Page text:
In his joint address to Congress, U.S. President Donald Trump touted a $1 trillion infrastructure investment plan as a means to stimulate the economy while constructing, if not rebuilding outright, crucial projects around the country. Trump later met with U.S. business leaders on March 8 seeking support from the private sector for the plan. It is key to implementing the administration's infrastructure goals, primarily as a way to keep costs revenue neutral, so the federal government does not have to increase spending. Specifically, some locks and dams are on the president's priority list. A handful of projects, however, is only a drop in the bucket of aging, in some cases cracking, U.S. water systems.
Officials have been asked to identify new and existing projects that need to be completed in general. The National Governors Association has already presented a list of more than 400 "shovel ready" projects. While details remain scarce, it appears the strategy is to have the private sector fund the majority of any planned projects, using federal funds only when necessary. But relying on the private sector will inevitably skew the infrastructure initiative toward projects that have a better potential for financial returns, such as ports, airports and toll roads.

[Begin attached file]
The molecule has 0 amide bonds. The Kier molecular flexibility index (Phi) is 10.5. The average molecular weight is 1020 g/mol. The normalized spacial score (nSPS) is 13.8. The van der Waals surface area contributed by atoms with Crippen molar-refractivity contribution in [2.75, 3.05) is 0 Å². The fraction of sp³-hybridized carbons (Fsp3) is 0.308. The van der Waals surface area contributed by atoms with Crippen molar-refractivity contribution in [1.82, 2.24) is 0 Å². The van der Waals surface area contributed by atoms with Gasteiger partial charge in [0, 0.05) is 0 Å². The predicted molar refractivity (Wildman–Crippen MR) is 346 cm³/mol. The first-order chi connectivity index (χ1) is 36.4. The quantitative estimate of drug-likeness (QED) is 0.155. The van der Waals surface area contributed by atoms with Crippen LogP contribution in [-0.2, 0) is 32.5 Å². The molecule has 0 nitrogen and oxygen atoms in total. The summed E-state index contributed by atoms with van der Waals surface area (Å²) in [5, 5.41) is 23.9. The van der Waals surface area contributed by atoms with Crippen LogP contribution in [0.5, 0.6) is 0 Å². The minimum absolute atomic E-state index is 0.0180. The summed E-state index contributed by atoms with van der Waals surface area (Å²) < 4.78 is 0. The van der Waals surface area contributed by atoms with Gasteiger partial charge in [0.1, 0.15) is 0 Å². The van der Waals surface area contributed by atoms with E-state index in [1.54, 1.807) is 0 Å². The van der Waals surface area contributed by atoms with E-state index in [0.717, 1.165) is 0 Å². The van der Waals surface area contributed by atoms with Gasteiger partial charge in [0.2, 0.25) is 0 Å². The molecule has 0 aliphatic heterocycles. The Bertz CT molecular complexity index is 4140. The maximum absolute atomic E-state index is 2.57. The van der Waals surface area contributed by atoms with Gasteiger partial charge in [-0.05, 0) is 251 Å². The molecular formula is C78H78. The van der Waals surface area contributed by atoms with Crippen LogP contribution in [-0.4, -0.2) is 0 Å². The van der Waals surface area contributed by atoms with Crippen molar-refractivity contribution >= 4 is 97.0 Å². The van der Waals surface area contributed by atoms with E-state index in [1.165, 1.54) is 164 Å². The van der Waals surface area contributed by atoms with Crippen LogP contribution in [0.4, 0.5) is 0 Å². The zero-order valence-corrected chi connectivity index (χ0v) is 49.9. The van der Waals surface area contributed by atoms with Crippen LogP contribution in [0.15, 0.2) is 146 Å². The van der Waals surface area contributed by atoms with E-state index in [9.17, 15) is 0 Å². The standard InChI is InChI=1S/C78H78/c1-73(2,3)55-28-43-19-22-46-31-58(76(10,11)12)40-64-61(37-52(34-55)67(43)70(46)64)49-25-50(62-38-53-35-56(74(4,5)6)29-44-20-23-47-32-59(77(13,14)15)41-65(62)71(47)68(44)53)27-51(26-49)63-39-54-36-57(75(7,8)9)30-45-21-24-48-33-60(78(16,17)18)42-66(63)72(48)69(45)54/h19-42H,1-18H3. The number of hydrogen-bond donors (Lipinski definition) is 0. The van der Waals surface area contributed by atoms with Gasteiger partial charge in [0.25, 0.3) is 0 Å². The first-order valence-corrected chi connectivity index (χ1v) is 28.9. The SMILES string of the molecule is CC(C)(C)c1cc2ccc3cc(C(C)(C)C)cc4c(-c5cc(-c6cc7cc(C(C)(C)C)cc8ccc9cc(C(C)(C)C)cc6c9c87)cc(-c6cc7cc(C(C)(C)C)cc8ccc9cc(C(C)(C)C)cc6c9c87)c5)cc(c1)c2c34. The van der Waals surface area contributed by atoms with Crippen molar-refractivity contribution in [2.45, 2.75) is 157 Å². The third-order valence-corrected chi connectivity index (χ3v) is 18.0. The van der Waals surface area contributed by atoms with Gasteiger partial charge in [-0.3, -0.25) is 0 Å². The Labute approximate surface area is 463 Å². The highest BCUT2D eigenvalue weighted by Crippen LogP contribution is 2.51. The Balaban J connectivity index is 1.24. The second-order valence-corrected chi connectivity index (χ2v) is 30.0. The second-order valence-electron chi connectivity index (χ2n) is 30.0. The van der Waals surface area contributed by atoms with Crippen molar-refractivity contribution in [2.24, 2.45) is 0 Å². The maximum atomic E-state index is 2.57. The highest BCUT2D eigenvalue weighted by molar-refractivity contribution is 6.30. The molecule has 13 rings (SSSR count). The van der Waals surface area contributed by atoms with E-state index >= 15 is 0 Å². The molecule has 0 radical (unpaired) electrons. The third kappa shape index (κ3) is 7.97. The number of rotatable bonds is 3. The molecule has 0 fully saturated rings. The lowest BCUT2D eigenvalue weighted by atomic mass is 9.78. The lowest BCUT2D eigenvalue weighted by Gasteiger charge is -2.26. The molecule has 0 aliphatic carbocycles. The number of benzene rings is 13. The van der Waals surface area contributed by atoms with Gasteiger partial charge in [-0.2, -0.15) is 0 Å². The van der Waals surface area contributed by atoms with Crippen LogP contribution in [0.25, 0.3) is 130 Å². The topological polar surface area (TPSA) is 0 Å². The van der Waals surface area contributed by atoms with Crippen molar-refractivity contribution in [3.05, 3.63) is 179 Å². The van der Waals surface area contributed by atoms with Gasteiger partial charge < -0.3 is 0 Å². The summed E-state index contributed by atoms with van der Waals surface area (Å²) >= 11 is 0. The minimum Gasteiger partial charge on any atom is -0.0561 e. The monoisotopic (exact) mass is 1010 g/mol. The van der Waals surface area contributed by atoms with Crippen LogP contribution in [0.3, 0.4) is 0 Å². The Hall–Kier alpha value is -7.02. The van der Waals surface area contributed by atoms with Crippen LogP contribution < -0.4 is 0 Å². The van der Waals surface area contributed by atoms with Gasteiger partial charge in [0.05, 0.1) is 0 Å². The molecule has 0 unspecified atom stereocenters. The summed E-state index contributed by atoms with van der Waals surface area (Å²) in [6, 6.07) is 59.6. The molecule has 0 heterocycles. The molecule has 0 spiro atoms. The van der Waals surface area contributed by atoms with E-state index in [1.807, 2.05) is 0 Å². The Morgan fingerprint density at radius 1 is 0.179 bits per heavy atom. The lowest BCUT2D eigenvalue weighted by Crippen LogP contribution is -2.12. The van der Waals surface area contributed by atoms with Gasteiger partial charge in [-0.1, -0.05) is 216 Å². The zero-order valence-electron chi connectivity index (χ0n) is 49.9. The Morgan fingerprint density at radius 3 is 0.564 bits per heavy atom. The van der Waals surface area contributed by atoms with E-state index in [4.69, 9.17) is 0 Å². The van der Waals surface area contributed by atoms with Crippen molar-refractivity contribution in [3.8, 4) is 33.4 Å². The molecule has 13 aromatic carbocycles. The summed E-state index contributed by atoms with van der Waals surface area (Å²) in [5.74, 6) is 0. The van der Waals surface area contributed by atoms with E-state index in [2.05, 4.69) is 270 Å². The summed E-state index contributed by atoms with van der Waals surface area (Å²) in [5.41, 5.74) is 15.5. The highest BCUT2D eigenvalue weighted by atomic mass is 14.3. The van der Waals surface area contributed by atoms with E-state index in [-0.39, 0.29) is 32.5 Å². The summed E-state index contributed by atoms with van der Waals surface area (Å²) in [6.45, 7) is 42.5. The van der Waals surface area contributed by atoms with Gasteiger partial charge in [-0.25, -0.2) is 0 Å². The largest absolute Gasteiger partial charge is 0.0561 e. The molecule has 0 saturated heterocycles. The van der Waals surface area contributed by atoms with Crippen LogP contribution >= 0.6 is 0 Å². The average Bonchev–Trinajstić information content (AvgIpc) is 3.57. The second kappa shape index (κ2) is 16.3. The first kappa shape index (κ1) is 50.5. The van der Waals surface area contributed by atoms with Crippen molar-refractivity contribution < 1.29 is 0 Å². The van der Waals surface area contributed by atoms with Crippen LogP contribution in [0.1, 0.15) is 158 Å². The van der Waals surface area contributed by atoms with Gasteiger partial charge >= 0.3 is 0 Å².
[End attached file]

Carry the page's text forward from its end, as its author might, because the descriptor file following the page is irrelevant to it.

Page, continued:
Meanwhile, there are more than 80,000 dams in the United States, with an average age of 52 years.
The suburban sprawl and growing populations have also put more people downstream of dams that once only served agricultural land, increasing the risk to human life should one fail. California, Colorado, the Northeast and the Rust Belt are just some of the areas where the most high-risk dams and the oldest dams overlap. The American Society of Civil Engineers estimates that more than 4,000 of these dams are in need of repairs, costing an estimated $21 billion. With the Trump administration set on having the private sector lead construction efforts, there likely won't be the same interest, if any, in investing in many of these types of projects, making it more difficult to fund dam and other water infrastructure.
All of this is happening just a month after a near collapse of the Oroville Dam in northern California. Heavy rains throughout the winter have taken much of the state out of severe drought, but have also stretched some reservoirs to capacity. At the Oroville Dam, failure of the main spillway required the use of an emergency earthen spillway, which quickly began eroding.
While disaster was avoided this time, it illustrates the urgent need for investment in the nation's dilapidated water systems — an area where interest from private investors can be hard to come by.